Guidelines adopted today mark the first step in stopping the transit of EU funds through non-cooperative tax jurisdictions. They will ensure that EU funds do not inadvertently contribute to global tax avoidance.
Today's guidelines should guarantee in particular that EU external development and investment funds cannot be channelled or transited through entities in countries on the EU's common list. The first-ever list was agreed and published in December 2017 and is being updated on a continuous basis.
The new requirements seek to align the EU's objective of tackling tax avoidance at the global level with the rules governing the use of EU funds by International Financial Institutions (IFIs) such as the European Investment Bank (EIB), development financial institutions (DFIs) – including the European Fund for Sustainable Development (EFSD) - and other eligible counterparties.
Pierre Moscovici, Commissioner for Economic and Financial Affairs, Taxation and Customs Union said: "The EU's blacklist of tax havens is a living document and more countries will be added if they don't live up to the commitments they have made to improve their tax systems. The Commission will not allow EU funds to contribute to global tax avoidance. These EU level countermeasures should act as a wake-up call for those jurisdictions as they show the EU is serious about tackling tax avoidance on a global scale."
Today's guidelines set out the applicable legislation on how EU funds should be treated when it comes to tax avoidance and non-cooperative jurisdictions. They provide information on how its partners should assess projects that involve entities in jurisdictions listed by the EU as non-cooperative for tax purposes. This assessment includes a series of checks that should pinpoint a risk of tax avoidance with a business entity. For example, before channelling funding through an entity, it should be established that there are sound business reasons for how a project is structured that do not take advantage of the technicalities of a tax system or of mismatches between two or more tax systems for the purpose of reducing a tax bill.
The new guidelines will ensure that the rules are interpreted and applied consistently. In order to safeguard the EU's development policy, an exception is made for direct financing, where a project is physically implemented in a listed non-cooperative tax jurisdiction and is not linked to money-laundering, terrorism financing, tax fraud or tax evasion.
The Commission also calls on international financial institutions and other bodies involved in the management of the EU budget to review their internal policies on non-cooperative jurisdictions in the course of 2018. This is to ensure that these policies reflect the EU's long-standing efforts to tackle tax avoidance, both within the Union and beyond.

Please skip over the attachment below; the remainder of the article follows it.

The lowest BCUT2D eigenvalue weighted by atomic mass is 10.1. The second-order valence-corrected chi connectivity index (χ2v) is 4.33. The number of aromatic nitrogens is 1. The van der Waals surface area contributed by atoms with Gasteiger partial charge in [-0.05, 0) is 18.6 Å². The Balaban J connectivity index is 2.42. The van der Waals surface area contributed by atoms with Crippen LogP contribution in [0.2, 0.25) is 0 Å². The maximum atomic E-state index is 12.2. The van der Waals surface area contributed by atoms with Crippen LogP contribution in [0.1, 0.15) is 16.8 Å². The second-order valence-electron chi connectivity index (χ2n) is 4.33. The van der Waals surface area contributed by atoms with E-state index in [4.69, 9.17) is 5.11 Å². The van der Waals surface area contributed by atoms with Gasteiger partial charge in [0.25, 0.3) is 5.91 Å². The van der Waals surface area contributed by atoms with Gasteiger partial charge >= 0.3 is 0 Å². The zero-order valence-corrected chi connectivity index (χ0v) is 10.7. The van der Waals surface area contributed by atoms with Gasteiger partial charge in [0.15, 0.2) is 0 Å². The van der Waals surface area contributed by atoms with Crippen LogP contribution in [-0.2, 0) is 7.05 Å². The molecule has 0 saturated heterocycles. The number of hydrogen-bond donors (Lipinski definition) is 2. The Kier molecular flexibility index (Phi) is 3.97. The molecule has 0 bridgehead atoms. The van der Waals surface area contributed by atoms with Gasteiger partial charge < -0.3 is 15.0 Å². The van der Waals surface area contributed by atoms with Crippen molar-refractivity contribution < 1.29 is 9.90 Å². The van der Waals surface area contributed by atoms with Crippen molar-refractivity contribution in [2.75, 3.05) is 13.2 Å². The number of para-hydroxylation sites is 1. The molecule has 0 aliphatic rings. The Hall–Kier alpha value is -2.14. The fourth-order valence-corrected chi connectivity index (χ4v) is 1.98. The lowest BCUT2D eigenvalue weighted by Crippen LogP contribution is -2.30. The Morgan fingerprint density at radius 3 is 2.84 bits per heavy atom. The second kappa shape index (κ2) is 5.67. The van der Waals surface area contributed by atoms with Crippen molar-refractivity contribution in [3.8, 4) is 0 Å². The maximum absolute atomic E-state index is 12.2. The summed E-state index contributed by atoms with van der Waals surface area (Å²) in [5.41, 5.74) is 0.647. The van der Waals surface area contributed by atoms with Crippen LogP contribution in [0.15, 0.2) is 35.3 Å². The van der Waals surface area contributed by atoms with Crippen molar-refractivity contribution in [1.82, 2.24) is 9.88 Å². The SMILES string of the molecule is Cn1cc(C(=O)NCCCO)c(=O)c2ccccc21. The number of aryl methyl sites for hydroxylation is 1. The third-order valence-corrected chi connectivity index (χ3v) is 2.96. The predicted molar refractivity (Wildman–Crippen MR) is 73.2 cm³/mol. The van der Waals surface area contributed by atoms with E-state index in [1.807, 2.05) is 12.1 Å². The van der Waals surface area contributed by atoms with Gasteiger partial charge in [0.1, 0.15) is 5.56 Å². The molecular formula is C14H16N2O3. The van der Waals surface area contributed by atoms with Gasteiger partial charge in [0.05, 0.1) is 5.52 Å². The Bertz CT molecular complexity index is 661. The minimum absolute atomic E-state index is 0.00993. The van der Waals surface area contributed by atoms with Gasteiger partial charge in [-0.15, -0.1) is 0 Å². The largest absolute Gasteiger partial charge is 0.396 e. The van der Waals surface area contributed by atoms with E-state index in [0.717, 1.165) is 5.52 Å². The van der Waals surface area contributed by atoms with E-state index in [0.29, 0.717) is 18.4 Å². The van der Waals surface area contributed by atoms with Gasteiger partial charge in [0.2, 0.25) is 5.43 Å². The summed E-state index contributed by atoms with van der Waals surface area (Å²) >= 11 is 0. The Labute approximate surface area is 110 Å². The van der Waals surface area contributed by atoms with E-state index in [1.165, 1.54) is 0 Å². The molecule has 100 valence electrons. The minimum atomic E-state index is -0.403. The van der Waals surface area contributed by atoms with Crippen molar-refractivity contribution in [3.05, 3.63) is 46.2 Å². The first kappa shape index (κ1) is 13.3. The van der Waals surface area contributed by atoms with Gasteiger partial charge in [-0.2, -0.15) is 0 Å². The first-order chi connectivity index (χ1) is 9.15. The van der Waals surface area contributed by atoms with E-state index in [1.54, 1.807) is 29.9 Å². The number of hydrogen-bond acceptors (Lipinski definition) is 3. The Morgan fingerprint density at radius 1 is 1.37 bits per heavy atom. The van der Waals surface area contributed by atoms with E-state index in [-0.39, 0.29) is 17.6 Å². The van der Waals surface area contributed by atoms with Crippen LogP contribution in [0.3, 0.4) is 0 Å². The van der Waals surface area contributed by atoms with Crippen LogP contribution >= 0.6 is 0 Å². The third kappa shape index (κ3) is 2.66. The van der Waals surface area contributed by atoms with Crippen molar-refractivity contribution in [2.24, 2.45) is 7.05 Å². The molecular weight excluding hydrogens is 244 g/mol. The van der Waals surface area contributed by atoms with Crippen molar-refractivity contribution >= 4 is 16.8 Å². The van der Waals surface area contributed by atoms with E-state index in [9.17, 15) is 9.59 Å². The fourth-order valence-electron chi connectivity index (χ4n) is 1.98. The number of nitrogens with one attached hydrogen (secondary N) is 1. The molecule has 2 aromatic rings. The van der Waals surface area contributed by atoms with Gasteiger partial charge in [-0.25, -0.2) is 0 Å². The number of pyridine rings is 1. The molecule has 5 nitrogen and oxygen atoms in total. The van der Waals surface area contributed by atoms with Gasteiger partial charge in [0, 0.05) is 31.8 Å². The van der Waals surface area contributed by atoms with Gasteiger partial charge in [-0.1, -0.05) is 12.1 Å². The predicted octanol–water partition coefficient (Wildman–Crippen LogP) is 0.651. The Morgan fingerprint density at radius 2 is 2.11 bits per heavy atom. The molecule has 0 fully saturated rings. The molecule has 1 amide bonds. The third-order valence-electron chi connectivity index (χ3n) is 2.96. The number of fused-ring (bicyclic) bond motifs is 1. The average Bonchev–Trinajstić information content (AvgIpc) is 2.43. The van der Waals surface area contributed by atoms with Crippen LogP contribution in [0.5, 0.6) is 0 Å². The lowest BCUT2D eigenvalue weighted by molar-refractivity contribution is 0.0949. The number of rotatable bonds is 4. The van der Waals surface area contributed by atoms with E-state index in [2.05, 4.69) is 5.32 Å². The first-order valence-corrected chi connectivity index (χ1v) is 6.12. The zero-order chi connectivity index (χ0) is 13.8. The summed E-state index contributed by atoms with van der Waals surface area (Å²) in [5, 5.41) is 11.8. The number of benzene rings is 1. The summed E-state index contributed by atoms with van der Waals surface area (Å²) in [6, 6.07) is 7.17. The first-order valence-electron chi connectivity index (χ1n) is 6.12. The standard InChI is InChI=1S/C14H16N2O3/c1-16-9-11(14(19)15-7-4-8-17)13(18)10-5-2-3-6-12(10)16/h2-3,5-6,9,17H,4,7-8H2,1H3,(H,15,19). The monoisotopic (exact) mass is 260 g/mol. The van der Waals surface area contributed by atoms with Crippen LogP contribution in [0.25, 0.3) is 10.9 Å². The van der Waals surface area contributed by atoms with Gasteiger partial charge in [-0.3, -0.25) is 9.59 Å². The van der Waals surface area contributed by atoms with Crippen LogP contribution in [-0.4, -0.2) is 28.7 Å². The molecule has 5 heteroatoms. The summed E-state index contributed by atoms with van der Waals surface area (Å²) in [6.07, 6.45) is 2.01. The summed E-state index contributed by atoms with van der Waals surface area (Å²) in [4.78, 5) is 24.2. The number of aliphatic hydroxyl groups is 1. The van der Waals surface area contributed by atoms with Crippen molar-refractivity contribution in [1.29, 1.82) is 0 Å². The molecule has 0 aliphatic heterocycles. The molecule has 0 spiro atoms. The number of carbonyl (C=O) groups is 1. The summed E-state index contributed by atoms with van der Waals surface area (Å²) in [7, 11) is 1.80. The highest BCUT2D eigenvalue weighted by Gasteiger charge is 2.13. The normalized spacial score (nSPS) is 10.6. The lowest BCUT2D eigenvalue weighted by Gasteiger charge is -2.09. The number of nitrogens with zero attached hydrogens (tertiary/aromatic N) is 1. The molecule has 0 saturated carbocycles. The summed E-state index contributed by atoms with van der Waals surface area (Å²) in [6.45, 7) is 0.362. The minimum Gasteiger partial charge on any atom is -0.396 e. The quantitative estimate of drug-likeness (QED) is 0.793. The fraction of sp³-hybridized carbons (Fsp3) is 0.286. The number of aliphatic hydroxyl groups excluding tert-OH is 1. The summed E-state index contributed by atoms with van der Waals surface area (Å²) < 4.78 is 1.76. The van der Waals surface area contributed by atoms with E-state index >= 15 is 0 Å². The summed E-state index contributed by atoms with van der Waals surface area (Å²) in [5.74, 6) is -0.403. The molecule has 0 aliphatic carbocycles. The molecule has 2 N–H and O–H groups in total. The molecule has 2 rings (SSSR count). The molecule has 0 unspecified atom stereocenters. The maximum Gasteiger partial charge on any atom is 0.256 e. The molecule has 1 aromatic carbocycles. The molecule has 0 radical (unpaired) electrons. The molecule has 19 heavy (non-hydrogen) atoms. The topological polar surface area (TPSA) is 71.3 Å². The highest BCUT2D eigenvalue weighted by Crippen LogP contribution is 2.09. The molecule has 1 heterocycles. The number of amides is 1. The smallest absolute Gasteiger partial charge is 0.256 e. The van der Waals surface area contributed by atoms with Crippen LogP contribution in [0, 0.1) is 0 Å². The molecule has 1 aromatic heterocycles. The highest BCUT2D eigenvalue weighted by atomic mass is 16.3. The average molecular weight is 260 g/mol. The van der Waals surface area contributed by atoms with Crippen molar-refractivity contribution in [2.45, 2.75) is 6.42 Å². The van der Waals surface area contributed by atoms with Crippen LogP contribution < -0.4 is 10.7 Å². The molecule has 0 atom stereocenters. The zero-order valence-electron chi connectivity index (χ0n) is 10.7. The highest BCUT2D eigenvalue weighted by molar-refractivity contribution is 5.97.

Following the Commission's Communication on an External strategy for Effective Taxation in January 2016, four legal acts concerning the use of EU funds by implementing partners currently contain, or will contain in the near future, the requirement that EU funds do not support projects contributing to tax avoidance. Implementing partners, such as International Financial Institutions (IFIs), development financial institutions (DFIs), or other types of eligible counterparties involved in the indirect management of the EU budget, are required to comply with these requirements when using EU funds in their investment operations. These provide a robust framework to ensure that EU funding is routed according to good governance standards in the field of taxation; particularly when coupled with existing prohibitions on the use of non-cooperative jurisdictions and the publication of the EU common list of non-cooperative jurisdictions for tax purposes.
This Communication aims to assist these organisations in ensuring compliance with the new legal provisions while also providing broader recommendations on how to assess tax avoidance issues.
In addition to the EU provisions, the Commission has encouraged Member States to agree on coordinated sanctions to apply at national level against the listed jurisdictions. Member States have already agreed on a set of countermeasures which they can choose to apply against the listed countries, including increased monitoring and audits, withholding taxes, special documentation requirements and anti-abuse provisions. The Commission will support Member States' work to develop a more binding and definitive approach to sanctions for the EU list in 2018.
For More Information